Pfizer (NYSE:PFE) shareholders as of May 20, have to decide whether to exchange shares for shares of Zoetis (NYSE:ZTS). The deal is designed to exchange PFE shares on a pro-rata basis, and receive ZTS shares at a 7% discount in dollar terms, basically offering $107.52 in ZTS shares for each $100 in PFE shares. However at the time of the exchange the discount could be greater or less than 7% depending on the weighted avg price of each of the stocks from June 17-19, relative to the closing price on June 19th.
PFE shareholders will have the right to exchange all, some or none of their shares for shares in Zoetis by the June 20th deadline. On June 19th PFE will disclose the exact exchange terms, and the terms will prompt their shareholders to make a final exchange decision. [On that date I'll add an update in the comment area with the exact math on the exchange terms.] While designed to induce PFE holders to tender for ZTS because of the 7% discount, there is a cap of .9898 for a ratio between the stocks.
Extrapolating from past split-offs and assuming the exchange terms maintain about a 7% discount, I would expect the Zoetis exchange to be oversubscribed by 3-5 times. This means that a PFE shareholder tendering all their shares in the exchange would get 20-30% of their shares converted to ZTS. A 7% gain from the exchange could reflect a quick 1.75% paper gain on the aggregate position.
Some market mechanics to consider: Zoetis will be added to the S&P 500 upon completion of the deal. Estimates of amounts needed to purchases by index funds run as high as 52 million shares; although this depends on the ability of index funds invested in Pfizer to exchange directly for Zoetis, however there is still a good likelihood of significant fund purchases.
Also, since Pfizer will likely retire close to 400 million shares from the exchange, Pfizer's weighting will be reduced by greater than 5% in the S&P 500 due to the share reduction. The reweighting should result in the selling of close to 43 million shares, but the timing of any reweighting is unclear.
Additionally, the Russell 1000 is likely to reweight ZTS by the addition of 12 million shares & a deletion of 11 million PFE shares according to Deutch Bank index research.
-For short-term traders and PFE holders in tax efficient accounts (IRA's, pension funds, etc) the inducement of a 7% discount should be attractive & offer enough trading flexibility to tender for Zoetis shares. Yet I would recommend trading out of ZTS into any strength due to index rebalances, and conversely trade back into PFE on weakness from index related selling.
-For long-term PFE shareholders and those disinclined to trade ZTS shares, the fundamentals and valuation of Zoetis need to be considered.
Zoetis is a global leader in the discovery, development, manufacture and commercialization of animal medicines and vaccines for both livestock and companion animals. It is a solid blue chip company with over 60 years of operating history. However a solid company does not necessarily make a good stock.
ZTS currently trades at a premium valuation of a 22-23 P/E. I believe the stock been able to maintain this valuation for three reasons: There are only 20% of its shares in the float, which should increase to 100% if the split-off is successful; Zoetis is a pure play on animal health, and has no true comparison companies; and there is a well known formula on Wall Street that stocks which have been split-off tend to outperform, so their shares attract buyers who routinely follow this strategy.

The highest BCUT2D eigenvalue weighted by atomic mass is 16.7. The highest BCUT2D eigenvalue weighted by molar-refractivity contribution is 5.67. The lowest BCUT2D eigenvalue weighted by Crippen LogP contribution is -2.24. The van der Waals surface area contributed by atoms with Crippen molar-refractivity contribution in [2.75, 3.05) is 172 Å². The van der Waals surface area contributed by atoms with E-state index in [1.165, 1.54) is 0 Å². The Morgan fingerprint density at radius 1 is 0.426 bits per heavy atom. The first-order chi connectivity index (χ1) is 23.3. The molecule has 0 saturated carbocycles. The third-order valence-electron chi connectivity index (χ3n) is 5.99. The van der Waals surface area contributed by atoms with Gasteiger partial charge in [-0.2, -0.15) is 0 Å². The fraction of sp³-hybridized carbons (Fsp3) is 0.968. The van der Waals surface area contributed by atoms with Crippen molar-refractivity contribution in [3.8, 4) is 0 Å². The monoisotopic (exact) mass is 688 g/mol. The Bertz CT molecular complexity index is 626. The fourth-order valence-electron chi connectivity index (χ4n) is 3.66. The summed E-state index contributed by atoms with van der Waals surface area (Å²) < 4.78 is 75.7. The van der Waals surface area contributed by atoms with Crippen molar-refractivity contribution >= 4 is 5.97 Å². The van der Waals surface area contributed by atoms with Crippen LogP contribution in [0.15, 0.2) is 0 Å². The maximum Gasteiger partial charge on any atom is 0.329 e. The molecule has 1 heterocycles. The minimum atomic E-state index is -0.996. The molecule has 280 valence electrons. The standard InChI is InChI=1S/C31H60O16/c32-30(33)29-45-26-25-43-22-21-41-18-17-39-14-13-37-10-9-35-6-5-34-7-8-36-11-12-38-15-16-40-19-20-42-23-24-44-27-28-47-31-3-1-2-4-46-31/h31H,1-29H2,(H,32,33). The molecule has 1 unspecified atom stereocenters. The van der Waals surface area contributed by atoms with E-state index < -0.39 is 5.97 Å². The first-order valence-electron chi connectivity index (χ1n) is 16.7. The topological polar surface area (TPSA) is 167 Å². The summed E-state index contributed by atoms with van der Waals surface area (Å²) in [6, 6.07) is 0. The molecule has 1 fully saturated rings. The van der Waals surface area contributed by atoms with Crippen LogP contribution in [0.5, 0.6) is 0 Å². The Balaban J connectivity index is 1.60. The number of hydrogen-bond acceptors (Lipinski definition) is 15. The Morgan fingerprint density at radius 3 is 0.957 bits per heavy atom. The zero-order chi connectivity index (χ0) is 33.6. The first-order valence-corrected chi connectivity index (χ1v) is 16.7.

However, this premium is likely to fade once all its shares are free trading, its P/E better reflects its slow but steady growth, and investors recognize that some terms of the split-off may negatively affect earnings.
I believe there are several reasons to be cautious on shares of ZTS at current levels once the exchange and market mechanics pass:
-When Pfizer spun off ZTS, Zoetis took on $3.65 billion in debt only to hand that cash back to PFE. Zoetis will also have a one billion dollar line of credit and will likely tap the commercial paper market for another billion dollars for working capital. Just for the $3.65 billion in new debt, annual interest payments will be $116 million.
-Zoetis has been under the PFE umbrella for over 60 years, and unlike many past split-offs, these 2 companies had operations, such as drug R&D and sales personnel that were very intertwined. This will likely cause some operational and cost structure issues related to their independence. Therefore, I believe it would be prudent to observe Zoetis for several quarters to quantify the costs associated with the separation, and focus on the business execution without the backing of Pfizer's muscle, resources and operational efficiency.
-Zoetis is still absorbing and integrating King Animal Health, acquired with Pfizer's acquisition of King Pharmaceutical. This poses additional operational risks.
-Lack of dividend support. ZTS initiated an annual dividend of 26 cents, for a yield of less than 1%.
With the potential 7% exchange discount and market mechanics supporting ZTS immediately after the split-off, I would be hard pressed not to recommend tendering for Zoetis shares due to some quick paper gains. However, the high valuation of Zoetis precludes me from recommending holding the shares for anything other than a trade. At some point, if the shares trade toward the mid 20's, about 20% below the current price, that would appear to be a more reasonable entry point for longer term investors.
Disclosure: I have no positions in any stocks mentioned, and no plans to initiate any positions within the next 72 hours. I wrote this article myself, and it expresses my own opinions. I am not receiving compensation for it (other than from Seeking Alpha). I have no business relationship with any company whose stock is mentioned in this article.